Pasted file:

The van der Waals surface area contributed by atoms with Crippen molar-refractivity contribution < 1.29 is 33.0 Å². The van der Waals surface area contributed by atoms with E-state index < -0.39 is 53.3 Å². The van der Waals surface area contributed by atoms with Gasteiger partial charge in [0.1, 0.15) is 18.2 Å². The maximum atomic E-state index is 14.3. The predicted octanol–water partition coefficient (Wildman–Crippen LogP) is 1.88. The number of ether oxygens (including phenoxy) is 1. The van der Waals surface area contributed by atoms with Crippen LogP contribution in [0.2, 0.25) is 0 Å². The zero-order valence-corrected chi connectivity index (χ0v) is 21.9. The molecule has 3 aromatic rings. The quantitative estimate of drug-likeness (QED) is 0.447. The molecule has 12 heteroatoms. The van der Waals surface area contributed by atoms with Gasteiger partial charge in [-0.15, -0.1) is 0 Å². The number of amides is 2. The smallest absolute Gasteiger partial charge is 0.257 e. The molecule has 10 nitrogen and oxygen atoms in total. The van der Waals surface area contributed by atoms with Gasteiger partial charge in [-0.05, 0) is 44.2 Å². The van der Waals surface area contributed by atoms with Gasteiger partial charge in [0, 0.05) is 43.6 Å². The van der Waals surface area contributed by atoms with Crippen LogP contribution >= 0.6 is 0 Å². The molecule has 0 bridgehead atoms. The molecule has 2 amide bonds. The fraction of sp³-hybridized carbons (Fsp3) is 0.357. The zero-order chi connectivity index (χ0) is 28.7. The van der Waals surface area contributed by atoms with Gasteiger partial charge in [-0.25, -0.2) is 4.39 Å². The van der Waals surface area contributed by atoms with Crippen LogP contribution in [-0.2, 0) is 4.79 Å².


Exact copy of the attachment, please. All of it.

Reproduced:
The van der Waals surface area contributed by atoms with Crippen molar-refractivity contribution < 1.29 is 33.0 Å². The van der Waals surface area contributed by atoms with E-state index < -0.39 is 53.3 Å². The van der Waals surface area contributed by atoms with Gasteiger partial charge in [0.1, 0.15) is 18.2 Å². The maximum atomic E-state index is 14.3. The predicted octanol–water partition coefficient (Wildman–Crippen LogP) is 1.88. The number of ether oxygens (including phenoxy) is 1. The van der Waals surface area contributed by atoms with Crippen LogP contribution in [0.2, 0.25) is 0 Å². The zero-order valence-corrected chi connectivity index (χ0v) is 21.9. The molecule has 3 aromatic rings. The quantitative estimate of drug-likeness (QED) is 0.447. The molecule has 12 heteroatoms. The van der Waals surface area contributed by atoms with Gasteiger partial charge in [-0.15, -0.1) is 0 Å². The number of amides is 2. The smallest absolute Gasteiger partial charge is 0.257 e. The molecule has 10 nitrogen and oxygen atoms in total. The van der Waals surface area contributed by atoms with Gasteiger partial charge in [-0.05, 0) is 44.2 Å². The van der Waals surface area contributed by atoms with Gasteiger partial charge in [0, 0.05) is 43.6 Å². The van der Waals surface area contributed by atoms with Crippen LogP contribution >= 0.6 is 0 Å². The molecule has 0 bridgehead atoms. The molecule has 2 amide bonds. The fraction of sp³-hybridized carbons (Fsp3) is 0.357. The zero-order chi connectivity index (χ0) is 28.7. The van der Waals surface area contributed by atoms with Gasteiger partial charge in [-0.25, -0.2) is 4.39 Å². The van der Waals surface area contributed by atoms with Crippen LogP contribution in [-0.2, 0) is 4.79 Å².